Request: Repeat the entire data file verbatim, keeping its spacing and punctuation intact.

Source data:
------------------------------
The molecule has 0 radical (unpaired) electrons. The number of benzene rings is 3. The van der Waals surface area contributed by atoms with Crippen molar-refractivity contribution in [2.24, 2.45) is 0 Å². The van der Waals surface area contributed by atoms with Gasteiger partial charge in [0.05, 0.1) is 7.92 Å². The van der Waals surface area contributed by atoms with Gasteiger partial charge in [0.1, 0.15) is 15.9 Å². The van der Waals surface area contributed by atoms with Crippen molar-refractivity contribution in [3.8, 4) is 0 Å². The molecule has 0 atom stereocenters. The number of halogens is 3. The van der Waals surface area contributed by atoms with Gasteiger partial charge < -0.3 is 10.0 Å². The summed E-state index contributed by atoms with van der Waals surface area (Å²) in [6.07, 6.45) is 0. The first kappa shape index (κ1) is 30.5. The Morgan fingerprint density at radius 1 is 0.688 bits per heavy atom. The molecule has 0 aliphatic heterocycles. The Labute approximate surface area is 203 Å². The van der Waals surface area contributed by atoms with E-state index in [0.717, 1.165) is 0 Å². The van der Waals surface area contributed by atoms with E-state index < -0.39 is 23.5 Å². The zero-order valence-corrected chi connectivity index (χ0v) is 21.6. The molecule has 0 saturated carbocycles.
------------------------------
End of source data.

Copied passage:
The molecule has 0 radical (unpaired) electrons. The number of benzene rings is 3. The van der Waals surface area contributed by atoms with Crippen molar-refractivity contribution in [2.24, 2.45) is 0 Å². The van der Waals surface area contributed by atoms with Gasteiger partial charge in [0.05, 0.1) is 7.92 Å². The van der Waals surface area contributed by atoms with Gasteiger partial charge in [0.1, 0.15) is 15.9 Å². The van der Waals surface area contributed by atoms with Crippen molar-refractivity contribution in [3.8, 4) is 0 Å². The molecule has 0 atom stereocenters. The number of halogens is 3. The van der Waals surface area contributed by atoms with Gasteiger partial charge < -0.3 is 10.0 Å². The summed E-state index contributed by atoms with van der Waals surface area (Å²) in [6.07, 6.45) is 0. The first kappa shape index (κ1) is 30.5. The Morgan fingerprint density at radius 1 is 0.688 bits per heavy atom. The molecule has 0 aliphatic heterocycles. The Labute approximate surface area is 203 Å². The van der Waals surface area contributed by atoms with E-state index in [0.717, 1.165) is 0 Å². The van der Waals surface area contributed by atoms with E-state index < -0.39 is 23.5 Å². The zero-order valence-corrected chi connectivity index (χ0v) is 21.6. The molecule has 0 saturated carbocycles.